- At the beginning of each study you review the decisions made at the last meeting and check to see who put the learning to use. Each week the application decisions will build and the weekly follow up will reinforce the learning and application.
- Each week decide on how much to read. Usually a chapter for each reading but sometimes you might slice a big chapter into pieces or call for two small chapters.
- You can skip a week now and then. Make the learning enjoyable not a chore.
- As the weeks add up take time to review all the decisions made since the beginning of the study and see how the team is doing.
The group discussions not only helped me learn from my teammates, it gave me added strength hearing about the pitfalls and challenges they endured as well as the ‘aha’ moments and victories.
5. The manager provides accountability for the learning to take root
- If you’ve been keeping your list of decisions accountability takes place weekly by asking who has implemented them. Then ask how it went. Ask for other feedback to reinforce learning or flush out challenges. Solve the challenges as a team.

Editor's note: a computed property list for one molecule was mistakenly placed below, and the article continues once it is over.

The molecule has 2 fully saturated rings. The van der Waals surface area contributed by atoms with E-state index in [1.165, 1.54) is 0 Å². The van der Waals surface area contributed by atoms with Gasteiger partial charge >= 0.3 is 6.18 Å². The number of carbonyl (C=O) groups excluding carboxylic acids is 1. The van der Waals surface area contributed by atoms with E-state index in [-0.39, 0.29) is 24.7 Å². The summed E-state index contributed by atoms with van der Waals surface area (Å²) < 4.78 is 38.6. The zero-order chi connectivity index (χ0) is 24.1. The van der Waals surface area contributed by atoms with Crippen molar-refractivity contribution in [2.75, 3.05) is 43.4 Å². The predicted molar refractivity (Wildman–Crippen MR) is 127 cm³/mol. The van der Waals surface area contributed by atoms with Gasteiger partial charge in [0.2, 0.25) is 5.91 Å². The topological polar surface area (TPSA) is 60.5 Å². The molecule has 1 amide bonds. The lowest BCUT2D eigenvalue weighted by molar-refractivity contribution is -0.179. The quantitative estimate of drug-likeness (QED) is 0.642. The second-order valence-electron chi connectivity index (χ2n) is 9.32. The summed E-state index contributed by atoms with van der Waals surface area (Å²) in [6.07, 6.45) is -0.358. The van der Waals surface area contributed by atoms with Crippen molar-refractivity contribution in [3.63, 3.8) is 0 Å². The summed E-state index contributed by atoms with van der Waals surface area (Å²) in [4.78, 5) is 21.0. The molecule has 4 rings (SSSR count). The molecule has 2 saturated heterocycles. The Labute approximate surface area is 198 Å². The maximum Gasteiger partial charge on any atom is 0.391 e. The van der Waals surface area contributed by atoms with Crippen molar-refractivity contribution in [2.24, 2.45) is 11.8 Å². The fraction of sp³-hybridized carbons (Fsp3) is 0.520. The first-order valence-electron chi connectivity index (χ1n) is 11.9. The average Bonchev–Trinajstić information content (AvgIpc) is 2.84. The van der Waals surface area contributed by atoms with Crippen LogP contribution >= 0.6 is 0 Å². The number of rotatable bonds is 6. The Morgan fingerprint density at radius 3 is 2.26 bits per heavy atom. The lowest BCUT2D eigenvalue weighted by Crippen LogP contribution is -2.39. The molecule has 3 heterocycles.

- At the end of the reading, send an email to each of the team members and ask them to take some time to list their most useful take-aways from the book study.
- Keep in mind you are facilitating learning which is different than teaching.
- Your best tool is asking questions and listening well to ask more questions that can help others learn.
- Let the author be the expert and refer to sections to read if you want to draw out a point to discuss. This will keep the team listening to the author.
- If you do bring out a point that you like, always finish with a question to the team about their thoughts or how they see themselves applying the point.
- When useful insights are identified make sure you document them on your decision to implement list.
- Review past decisions to implement and ask who has used it.
- Never make a big deal if people have not used a decision to implement. Simply review them at the next meeting. If they are good points people will use them.
- It’s okay to skip some chapters if they don’t apply.
- Remind the team of the weeks reading assignment at the weekly sales meeting
- Send a reminder email of the reading assignment a couple of days before the sales meeting.
- It’s okay to skip weeks between reading assignments.
- Review the chapter yourself before the sales meeting to have some highlights in case the conversation is slow.
As I said in my opening paragraph, sometimes bringing in a private training could be the best value for your team at that time. But don’t overlook a book study as I have yet to lead one that did not result in change and improved sales. Have you led any? What is your experience?